Can I find out what the women in my family did during the war?

It can be difficult to track the movements of individual women during the war. However, there has been some excellent work done to further understand the roles that women played during the war. There are also many published works about the role of women in the First World War.

550 New Zealand women served as nurses in the First World War. If a woman in your family went to work as a nurse, they will have a personnel record. This is also true in the UK and Australia.

Personnel or personal?

If you are very fortunate, you may have access to a diary or letters written by members of your family during the First World War. These can say so much more than the bald facts set down in official records.

For families without this resource, the diaries and letters of other servicemen, nurses, and the people left at home can provide some connection to the lives of your ancestors.

The collections of the Alexander Turnbull Library have letters and diaries from a wide variety of New Zealanders that experienced the First World War. It may be possible to find someone who served in the same place and the same time as your family members.


And as always, if you have any questions you'd like a hand with, drop us a line through Ask a librarian.

By Amy Watling

Amy is the Online Research Services Leader for the Alexander Turnbull Library.

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adele pentony-graham April 24th at 5:39PM

I am researching the soldiers who are buried at WW1 Cemetery Featherston, shall be there at 8am Anzac Day to lay a wreath in memory of the soldiers who are buried there, I am finding out so much family information by doing this project, one in particular is for Quartermaster Benson Wyman, sadly his wife was expecting when Benson died in 1918, and she with their son went to live overseas, I have all the information and photographs.. not the only soldier I have information on... E. Hunt Cunliffe, nephew of Richard Seddon...Thomas Wm. Spence King. Gt. Grandson to John King one of the first missionary to NZ in 1814.. Two nurses buried at Featherston. Headstone are on Cenotaph site. So many had served at Gallipoli to return to NZ to die of influenza..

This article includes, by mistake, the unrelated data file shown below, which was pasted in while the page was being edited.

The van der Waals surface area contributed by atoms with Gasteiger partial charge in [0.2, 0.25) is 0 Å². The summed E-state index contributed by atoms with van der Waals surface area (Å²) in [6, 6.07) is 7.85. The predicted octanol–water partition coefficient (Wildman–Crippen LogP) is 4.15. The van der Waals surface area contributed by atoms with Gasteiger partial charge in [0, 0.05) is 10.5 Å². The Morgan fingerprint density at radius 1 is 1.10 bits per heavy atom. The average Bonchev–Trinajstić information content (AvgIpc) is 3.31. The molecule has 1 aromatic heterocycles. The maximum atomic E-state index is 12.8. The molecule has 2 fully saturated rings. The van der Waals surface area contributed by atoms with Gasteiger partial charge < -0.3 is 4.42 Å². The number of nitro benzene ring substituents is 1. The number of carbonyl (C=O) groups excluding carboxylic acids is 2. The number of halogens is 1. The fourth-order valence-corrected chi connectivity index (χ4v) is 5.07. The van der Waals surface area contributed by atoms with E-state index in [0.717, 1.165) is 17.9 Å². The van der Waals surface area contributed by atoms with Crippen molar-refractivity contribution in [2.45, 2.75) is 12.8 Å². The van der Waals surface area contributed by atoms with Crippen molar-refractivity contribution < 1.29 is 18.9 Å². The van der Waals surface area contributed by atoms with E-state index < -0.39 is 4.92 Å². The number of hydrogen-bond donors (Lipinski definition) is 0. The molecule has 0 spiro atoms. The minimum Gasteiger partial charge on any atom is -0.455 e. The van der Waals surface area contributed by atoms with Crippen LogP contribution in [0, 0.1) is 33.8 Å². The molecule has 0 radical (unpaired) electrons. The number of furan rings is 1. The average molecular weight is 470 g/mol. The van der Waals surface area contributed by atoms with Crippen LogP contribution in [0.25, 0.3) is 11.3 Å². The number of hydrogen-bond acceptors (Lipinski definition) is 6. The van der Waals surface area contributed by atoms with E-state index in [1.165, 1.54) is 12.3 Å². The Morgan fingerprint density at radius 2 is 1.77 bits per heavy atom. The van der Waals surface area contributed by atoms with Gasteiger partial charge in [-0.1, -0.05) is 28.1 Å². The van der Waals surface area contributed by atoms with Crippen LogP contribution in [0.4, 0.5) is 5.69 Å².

So anyone researching soldiers, enjoy doing it, and learning... its our NZ History.

Amy Watling April 30th at 11:13AM

Thank you for your comment Adele. Yes! It's such a rewarding activity. I'm very grateful that we have a site like the Online Cenotaph where researchers such as yourself can help us remember those that served.

Thomas Francis Evans April 24th at 6:59PM

Trying to find details on my grandad whom fought with the anzac. He was in the 23rd battalion ,Sargent major. I belive he was part of the volunteer or expedition. He was born on the 7th of the 8th but not sure of what year sorry He fought in gallipoli any information you can give us that is my father and I would be greatly appreciated thank you . Infantry sorry I may have a few things wrong have been informed ho fought in El elamain

Amy Watling April 27th at 2:18PM

Thanks for the question, Thomas. We'll look into what we have and one of our Librarians will contact you shortly.